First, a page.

EwersLab: Brain Imaging and Biomarker Research Group
We are interested in the detection of brain changes that precede the manifestation of dementia symptoms in Alzheimer’s disease. A first major focus is the detection of protective brain mechanisms that delay the onset of cognitive impairment. Another topic of our research is the development of markers for the early detection of AD. We primarily employ fMRI and DTI-based analysis of functional networks along with biochemical analysis of cerebrospinal fluid markers.
Early life-experiences such as education and higher IQ enhance cognitive reserve, i.e. mitigate the impact on brain pathology on cognition in AD. Using DTI, multi-task fMRI and combined EEG-fMRI, we map functional networks associated with protective factors. We recently identified a highly connected hub in the frontal cortex as a key brain region underlying cognitive reserve in AD. We are testing non-invasive techniques such as tDCS and TMS to enhance such functional brain mechanisms.
Together with Prof. Yaakov Stern (Columbia University, USA) and Prof. Gael Chetelat (INSERM, France) we recently initiated the professional interested area (PIA) on “Reserve, resilience and protective factors” hosted by the Alzheimer’s Association, open to any interested collaborators.
For our second major research topic, i.e. the development of markers for the prediction of AD, we are combining multi-modal imaging and biochemical markers. In VASCAMY, (vascamy.isdstudies01.eu) a study funded by the EU and performed in cognitively normal and mild AD subjects, we currently investigate the interaction between early key pathologies (e.g. Aß and ischemic white matter changes). We use pattern recognition algorithms to extract the best combination of markers for the prediction of cognitive decline and early diagnostic classification.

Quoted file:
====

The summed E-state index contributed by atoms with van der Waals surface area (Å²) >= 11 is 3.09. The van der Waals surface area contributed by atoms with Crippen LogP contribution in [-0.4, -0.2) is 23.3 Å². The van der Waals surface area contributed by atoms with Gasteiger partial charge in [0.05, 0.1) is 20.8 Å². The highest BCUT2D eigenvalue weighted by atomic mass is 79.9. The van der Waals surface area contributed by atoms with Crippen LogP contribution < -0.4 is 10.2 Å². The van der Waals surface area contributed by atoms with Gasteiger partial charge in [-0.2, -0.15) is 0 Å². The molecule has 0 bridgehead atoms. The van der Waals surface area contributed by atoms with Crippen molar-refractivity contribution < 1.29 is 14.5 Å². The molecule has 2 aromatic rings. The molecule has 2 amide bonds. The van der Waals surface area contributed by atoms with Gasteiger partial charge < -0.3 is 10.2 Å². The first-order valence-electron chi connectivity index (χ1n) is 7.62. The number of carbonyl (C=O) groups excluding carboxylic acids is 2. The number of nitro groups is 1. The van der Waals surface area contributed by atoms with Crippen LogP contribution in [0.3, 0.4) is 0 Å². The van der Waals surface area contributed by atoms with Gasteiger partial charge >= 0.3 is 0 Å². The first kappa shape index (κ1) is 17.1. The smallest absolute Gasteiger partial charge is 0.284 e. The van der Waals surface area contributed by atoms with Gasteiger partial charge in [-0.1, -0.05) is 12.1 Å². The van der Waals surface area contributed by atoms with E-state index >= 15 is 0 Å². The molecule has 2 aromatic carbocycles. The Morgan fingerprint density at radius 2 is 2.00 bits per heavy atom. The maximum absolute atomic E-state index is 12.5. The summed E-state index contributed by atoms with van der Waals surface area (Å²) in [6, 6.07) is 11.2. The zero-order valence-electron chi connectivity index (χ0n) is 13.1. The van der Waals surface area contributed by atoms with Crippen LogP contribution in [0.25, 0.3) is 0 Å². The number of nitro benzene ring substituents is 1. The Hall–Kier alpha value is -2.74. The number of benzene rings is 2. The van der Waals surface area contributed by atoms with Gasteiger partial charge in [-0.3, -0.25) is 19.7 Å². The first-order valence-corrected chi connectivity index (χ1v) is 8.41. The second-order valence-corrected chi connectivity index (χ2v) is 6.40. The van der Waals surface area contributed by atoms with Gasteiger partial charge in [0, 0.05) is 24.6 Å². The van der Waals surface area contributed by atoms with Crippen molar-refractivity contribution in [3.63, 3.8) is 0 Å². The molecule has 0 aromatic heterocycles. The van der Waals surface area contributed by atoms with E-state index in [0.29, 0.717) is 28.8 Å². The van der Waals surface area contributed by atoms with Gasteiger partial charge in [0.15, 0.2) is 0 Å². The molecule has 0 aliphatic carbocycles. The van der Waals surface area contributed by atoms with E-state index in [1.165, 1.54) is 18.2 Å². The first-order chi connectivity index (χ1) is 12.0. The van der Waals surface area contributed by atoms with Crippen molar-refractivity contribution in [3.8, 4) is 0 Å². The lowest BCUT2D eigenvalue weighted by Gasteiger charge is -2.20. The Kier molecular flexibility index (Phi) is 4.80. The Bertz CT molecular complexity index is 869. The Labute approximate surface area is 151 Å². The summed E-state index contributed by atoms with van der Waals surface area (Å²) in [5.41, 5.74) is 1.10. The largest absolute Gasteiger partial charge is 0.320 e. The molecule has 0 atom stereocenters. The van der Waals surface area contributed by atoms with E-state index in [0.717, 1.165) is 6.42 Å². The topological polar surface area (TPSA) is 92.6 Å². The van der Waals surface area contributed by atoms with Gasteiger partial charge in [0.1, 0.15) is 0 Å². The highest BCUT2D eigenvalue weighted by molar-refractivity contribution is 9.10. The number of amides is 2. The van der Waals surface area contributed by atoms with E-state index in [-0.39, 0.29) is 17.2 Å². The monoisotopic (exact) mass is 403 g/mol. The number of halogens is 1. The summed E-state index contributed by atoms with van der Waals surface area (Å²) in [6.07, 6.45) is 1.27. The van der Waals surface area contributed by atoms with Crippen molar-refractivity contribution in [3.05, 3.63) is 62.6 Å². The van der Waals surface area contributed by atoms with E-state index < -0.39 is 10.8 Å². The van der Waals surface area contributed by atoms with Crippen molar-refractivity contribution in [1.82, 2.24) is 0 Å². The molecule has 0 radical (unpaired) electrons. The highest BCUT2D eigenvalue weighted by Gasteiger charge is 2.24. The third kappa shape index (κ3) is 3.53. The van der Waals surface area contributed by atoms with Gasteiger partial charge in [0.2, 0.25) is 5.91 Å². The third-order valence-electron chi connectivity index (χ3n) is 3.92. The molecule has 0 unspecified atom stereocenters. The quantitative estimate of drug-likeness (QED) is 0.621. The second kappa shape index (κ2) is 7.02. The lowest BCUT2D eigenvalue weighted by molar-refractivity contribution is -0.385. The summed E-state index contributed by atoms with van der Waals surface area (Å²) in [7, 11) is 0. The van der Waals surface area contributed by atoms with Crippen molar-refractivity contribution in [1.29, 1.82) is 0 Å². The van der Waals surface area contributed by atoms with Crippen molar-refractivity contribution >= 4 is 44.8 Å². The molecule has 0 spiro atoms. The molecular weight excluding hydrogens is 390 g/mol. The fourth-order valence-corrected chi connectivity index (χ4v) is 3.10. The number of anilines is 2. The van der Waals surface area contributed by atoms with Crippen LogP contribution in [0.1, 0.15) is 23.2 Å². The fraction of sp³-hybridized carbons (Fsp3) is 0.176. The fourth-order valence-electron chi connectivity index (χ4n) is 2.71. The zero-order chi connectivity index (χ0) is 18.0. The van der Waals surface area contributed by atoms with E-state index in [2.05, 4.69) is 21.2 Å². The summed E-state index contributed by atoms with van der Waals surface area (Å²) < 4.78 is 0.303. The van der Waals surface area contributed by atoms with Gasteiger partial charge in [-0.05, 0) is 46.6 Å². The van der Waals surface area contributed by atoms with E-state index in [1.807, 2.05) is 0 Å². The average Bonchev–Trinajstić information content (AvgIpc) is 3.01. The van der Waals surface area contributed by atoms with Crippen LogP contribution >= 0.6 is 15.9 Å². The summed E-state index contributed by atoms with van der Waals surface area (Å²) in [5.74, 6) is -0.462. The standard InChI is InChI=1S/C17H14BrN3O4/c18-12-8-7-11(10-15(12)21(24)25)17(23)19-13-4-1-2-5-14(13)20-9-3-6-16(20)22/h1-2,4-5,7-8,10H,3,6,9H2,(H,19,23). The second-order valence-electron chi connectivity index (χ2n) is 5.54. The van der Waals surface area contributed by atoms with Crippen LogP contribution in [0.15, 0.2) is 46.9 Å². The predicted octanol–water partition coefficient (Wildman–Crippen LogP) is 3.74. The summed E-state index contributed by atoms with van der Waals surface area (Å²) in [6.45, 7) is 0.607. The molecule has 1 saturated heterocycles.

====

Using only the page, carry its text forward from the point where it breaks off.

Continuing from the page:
Another area currently moving into the focus of our research are markers of the brain’s neuroimmune response in AD. Together with our collaborator Prof. Christian Haass (DZNE, Munich), we found changes in CSF TREM2, a marker of microglia activity, to occur up to 5 years before the onset of AD dementia. We are currently investigating the potentially protective effects of TREM2 in AD.
Contact: Prof. Dr. Michael Ewers
Sectretary: Hedwig Pietsch